Lessons from Kenya for the Global Health Initiative



The Obama administration's Global Health Initiative (GHI), announced in May 2009 as a six-year, $63-billion program, has put a strong emphasis on integration of health services, building largely on the work of PEPFAR (the President's Emergency Plan for AIDS Relief). As implementation of GHI is moving ahead and country strategies are being developed, this is an important moment to bring forward lessons learned from the experience of integration in the U.S. government's health and development programs. A key example involves U.S. health programs in Kenya over the past five years, notably the APHIA program (the AIDS, Population and Health Integrated Assistance program), which developed an integrated program based on the PEPFAR platform. This paper finds that the APHIA programs in Kenya hold some important lessons that should help inform GHI implementation. Since Kenya has been designated one of eight GHI-Plus countries, the emphasis on program integration in those U.S. government programs is especially relevant.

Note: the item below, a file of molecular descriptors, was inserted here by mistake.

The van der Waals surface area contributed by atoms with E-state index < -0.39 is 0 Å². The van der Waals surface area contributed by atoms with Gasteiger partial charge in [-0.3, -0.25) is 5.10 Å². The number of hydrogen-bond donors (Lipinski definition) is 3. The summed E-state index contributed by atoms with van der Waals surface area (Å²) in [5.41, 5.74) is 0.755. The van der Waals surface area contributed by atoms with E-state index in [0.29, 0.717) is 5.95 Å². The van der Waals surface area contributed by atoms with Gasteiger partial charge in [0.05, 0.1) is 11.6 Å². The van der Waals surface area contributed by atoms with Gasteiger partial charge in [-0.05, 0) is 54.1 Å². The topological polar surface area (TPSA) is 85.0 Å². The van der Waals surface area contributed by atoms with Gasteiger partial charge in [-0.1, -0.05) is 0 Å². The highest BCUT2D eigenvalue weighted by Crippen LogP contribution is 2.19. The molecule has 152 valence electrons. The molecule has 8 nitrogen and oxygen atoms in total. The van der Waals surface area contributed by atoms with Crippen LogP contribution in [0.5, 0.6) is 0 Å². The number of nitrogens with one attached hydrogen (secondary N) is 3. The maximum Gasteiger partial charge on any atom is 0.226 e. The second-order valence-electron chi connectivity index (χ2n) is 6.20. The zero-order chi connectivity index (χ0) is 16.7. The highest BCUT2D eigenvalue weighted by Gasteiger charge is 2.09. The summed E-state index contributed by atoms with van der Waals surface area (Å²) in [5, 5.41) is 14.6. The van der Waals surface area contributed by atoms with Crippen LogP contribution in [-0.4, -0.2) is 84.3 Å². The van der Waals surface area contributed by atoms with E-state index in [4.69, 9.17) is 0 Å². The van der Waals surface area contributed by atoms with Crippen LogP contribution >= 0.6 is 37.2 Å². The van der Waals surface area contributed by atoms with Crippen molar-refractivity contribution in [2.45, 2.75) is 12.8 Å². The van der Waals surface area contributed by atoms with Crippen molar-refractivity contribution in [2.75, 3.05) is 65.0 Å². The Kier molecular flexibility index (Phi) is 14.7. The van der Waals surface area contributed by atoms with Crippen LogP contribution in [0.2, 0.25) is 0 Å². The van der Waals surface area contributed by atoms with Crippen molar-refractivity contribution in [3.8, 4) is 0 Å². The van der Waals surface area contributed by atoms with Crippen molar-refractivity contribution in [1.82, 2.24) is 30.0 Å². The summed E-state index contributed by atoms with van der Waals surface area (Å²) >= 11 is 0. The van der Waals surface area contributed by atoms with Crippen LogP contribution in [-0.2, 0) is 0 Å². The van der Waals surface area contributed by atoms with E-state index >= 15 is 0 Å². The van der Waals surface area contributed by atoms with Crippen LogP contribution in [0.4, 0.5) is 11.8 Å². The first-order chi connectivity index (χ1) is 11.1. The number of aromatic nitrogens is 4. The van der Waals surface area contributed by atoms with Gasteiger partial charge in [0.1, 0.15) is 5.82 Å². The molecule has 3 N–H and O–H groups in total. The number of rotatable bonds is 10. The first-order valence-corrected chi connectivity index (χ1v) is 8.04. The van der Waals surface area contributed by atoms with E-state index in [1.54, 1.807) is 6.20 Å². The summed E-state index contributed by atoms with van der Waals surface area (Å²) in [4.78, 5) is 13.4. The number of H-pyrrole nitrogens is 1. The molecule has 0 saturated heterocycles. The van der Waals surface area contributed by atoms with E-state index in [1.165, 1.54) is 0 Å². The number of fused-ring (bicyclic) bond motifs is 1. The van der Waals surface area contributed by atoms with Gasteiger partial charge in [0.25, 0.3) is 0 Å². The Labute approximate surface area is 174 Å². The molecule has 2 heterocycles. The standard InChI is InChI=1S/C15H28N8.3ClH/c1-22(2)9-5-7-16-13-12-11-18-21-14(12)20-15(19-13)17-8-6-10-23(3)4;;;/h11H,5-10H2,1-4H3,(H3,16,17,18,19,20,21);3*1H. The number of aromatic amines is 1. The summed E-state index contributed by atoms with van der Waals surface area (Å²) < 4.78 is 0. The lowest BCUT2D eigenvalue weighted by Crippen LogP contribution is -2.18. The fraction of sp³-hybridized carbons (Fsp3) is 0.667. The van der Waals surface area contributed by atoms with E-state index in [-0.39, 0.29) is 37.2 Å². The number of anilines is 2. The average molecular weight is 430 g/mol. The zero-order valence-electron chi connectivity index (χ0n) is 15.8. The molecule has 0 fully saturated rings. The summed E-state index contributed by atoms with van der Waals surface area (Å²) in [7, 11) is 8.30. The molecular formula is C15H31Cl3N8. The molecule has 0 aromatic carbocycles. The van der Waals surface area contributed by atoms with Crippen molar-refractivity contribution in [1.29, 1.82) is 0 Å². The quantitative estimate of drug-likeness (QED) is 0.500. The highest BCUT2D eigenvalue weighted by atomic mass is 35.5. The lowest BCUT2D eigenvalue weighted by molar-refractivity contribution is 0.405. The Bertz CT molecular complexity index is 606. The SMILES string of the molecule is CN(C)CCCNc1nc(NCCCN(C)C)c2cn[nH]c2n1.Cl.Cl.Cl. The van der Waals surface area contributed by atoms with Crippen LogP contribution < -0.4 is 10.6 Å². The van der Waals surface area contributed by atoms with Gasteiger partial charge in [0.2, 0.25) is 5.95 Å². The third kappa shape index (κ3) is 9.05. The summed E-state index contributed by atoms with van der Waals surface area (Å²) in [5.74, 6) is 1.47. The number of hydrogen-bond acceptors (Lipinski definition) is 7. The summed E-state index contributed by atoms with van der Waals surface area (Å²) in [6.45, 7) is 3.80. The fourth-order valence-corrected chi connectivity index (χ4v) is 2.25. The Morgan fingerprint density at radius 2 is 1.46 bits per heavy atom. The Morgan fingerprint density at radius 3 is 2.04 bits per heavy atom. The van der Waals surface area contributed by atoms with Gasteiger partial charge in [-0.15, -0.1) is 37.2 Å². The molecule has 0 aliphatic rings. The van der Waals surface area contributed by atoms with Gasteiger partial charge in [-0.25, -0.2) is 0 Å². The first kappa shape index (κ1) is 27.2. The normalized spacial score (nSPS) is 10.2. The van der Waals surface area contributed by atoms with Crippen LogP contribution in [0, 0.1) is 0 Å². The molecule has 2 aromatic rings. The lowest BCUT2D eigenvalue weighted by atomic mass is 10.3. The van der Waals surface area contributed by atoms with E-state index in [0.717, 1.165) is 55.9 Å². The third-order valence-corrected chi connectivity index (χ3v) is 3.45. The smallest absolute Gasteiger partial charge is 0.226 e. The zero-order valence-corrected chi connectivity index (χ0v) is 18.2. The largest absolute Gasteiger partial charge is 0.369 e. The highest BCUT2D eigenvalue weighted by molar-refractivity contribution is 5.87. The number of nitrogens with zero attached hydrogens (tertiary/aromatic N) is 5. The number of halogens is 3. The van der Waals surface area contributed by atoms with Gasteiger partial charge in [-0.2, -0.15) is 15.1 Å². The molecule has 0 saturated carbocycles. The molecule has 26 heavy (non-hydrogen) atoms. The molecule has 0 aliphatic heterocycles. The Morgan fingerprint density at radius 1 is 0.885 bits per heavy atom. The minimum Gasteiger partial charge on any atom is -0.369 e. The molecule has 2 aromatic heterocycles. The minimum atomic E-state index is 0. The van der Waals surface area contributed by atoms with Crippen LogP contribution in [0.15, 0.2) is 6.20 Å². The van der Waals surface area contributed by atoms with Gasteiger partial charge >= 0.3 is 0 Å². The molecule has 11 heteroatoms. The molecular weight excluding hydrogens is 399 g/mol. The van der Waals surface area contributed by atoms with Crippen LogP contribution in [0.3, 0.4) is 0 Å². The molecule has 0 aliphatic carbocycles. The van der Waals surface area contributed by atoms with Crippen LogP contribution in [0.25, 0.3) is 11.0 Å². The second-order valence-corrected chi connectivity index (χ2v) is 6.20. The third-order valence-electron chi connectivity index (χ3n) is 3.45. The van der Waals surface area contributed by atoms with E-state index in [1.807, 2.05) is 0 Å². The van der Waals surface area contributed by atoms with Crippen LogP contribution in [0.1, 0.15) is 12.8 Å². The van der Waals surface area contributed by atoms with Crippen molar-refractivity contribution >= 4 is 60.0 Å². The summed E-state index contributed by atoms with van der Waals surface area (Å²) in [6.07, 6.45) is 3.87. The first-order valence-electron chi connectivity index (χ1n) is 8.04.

This paper, which is based on interviews conducted in Kenya in November 2010, as well as with policymakers and implementing partners in Washington, D.C., shows that the APHIA experience illustrates that integration across health sectors is feasible and effective, and that more focused evaluation of the impact of integrated programs would help Kenya and other GHI-Plus country teams and national governments as they develop their strategies. The maternal and child health (MCH) model in Kenya's Western province is emerging as an innovative example of the benefits of providing women with a comprehensive set of MCH, family planning, reproductive health, and HIV/AIDS services in an integrated setting. Moving forward, the paper identifies key areas to watch as the GHI program in Kenya is implemented, including: how the GHI principle on women, girls, and gender equality will be implemented; how the social determinants of health will be addressed, and how linkages will be made beyond the health sector; how integration of services will be prioritized and measured; and how GHI's emphasis on greater U.S. government coordination will be realized.


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